Living Bird Magazine
- ORDER: Passeriformes
- FAMILY: Aegithalidae
Bushtits are sprightly, social songbirds that twitter as they fly weakly between shrubs and thickets in western North America. Almost always found in lively flocks, they move constantly, often hanging upside down to pick at insects or spiders on the undersides of leaves. Flocks of Bushtits mix with similar small songbirds like warblers, chickadees, and kinglets while foraging. Bushtits weave a very unusual hanging nest, shaped like a soft pouch or sock, from moss, spider webs, and grasses.More ID Info
Find This Bird
Bushtits are inconspicuous but common. Look for them moving through low branches of open woodlands, edges, and park or neighborhood vegetation, where they are active and acrobatic as they search for insects. Listen for their quiet but consistent call notes.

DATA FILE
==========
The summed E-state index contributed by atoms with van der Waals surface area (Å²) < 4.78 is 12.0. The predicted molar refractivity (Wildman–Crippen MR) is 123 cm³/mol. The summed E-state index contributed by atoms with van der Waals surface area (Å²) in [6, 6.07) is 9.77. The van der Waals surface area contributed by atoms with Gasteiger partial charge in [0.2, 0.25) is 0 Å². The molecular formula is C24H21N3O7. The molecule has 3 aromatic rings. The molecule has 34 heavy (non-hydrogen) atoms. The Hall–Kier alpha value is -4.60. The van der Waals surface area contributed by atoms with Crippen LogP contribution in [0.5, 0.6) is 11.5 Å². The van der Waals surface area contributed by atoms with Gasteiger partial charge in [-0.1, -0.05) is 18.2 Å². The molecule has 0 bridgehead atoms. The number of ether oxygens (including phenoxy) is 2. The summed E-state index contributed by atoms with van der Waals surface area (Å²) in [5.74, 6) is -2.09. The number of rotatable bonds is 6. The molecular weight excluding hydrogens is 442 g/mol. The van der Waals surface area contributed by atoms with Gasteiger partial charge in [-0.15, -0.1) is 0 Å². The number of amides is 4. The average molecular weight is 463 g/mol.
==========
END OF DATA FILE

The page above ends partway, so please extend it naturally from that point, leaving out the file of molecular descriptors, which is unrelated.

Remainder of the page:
- Mito Sastrecillo (Spanish)
- Orite buissonnière (French)
Bushtits eat mostly small insects, and can be hard to attract to feeders. You can help make your yard inviting to them by planting native shrubs and small trees. Find out more about what this bird likes to eat and what feeder is best by using the Project FeederWatch Common Feeder Birds bird list.
- Cool Facts
- The Bushtit is the only member of its family in the Americas; seven other species are found in Eurasia. All have similar complex hanging nests.
- A breeding Bushtit pair often has helpers at the nest that aid in raising the nestlings. This already rare behavior is made more unusual by the fact that the helpers are typically adult males.
- For most breeding birds, only one adult at a time sleeps on the nest, but all Bushtit family members sleep together in their large, hanging nest during the breeding season. Once the young fledge, they all leave the nest and thereafter sleep on branches.
- Bushtits are social birds that live year-round in flocks of 10 to 40 birds. They range widely in winter, sometimes moving considerable distances to escape cold weather. When nesting, a pair usually tolerates other flock members near the nest.
- The oldest known Bushtit was a female, and at least 9 years, 1 month old when it was recaptured and rereleased during banding operations in California.